I agree with most of the above. If you’re well versed in Church teaching and can separate the false from the good then there may be something to be gained from reading non-Catholic writers.
I have a great love for some of Lewis’ works, and reread The Screwtape Letters and The Great Divorce regularly because I find they point my mind towards God in a way that few other things I’ve read are able to manage. There are theological issues to be sure, but they don’t harm my faith any because I just recognize that they are issues on which Lewis was not properly formed.
There is an excellent book written by a formerly-Protestant pastor on the origin of the Bible. (I believe writing the book actually lead him to become Catholic, but I may be wrong about that.) It was written but a Protestant but is very accurate with it’s expression of how the Bible came into being.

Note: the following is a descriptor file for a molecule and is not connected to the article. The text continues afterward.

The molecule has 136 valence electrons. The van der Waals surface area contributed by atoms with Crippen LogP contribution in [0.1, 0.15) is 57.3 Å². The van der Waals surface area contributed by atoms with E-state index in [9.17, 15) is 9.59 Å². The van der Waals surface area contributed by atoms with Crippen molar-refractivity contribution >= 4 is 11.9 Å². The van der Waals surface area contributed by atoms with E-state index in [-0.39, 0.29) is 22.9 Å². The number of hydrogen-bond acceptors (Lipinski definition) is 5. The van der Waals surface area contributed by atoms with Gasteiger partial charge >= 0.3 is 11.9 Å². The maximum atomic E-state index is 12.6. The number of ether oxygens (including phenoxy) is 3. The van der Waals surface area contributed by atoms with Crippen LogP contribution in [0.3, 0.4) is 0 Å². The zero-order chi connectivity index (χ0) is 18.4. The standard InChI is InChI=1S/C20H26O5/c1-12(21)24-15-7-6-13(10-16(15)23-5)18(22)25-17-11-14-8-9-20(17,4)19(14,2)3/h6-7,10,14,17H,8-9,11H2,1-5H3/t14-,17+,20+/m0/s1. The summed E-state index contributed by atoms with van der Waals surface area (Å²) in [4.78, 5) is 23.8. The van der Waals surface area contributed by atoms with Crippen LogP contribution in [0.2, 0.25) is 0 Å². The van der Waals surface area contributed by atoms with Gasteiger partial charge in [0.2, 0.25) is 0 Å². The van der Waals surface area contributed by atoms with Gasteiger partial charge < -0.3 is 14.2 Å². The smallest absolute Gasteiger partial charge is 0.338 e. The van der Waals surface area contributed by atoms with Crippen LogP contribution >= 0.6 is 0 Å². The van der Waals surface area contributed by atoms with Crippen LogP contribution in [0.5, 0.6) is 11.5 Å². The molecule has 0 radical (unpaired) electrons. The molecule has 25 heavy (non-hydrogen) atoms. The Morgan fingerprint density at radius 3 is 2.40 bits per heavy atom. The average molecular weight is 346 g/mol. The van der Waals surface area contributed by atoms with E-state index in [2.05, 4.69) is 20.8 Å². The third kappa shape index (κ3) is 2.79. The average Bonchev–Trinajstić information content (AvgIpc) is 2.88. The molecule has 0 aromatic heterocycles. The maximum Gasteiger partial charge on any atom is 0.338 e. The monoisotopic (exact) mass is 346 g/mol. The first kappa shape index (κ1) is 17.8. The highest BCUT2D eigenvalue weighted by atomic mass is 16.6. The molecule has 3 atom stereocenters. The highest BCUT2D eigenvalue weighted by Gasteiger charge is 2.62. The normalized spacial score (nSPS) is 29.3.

Similarly, there are many youtube channels run by Protestants which are exploring the historical evidence for the OT. There’s one show I watched just recently where the man examines new evidence for an actual, physical location of Eden. These videos are focused primarily on the historicity of the Bible, rather than on teaching, and I find them to be deeply informative, despite being written/filmed by non-Catholics.
(In case anyone is interested, here’s that video. He makes a pretty convincing argument. )
You just have to be careful. If a book is causing you to question your faith then set it aside and seek answers to the questions it has raised.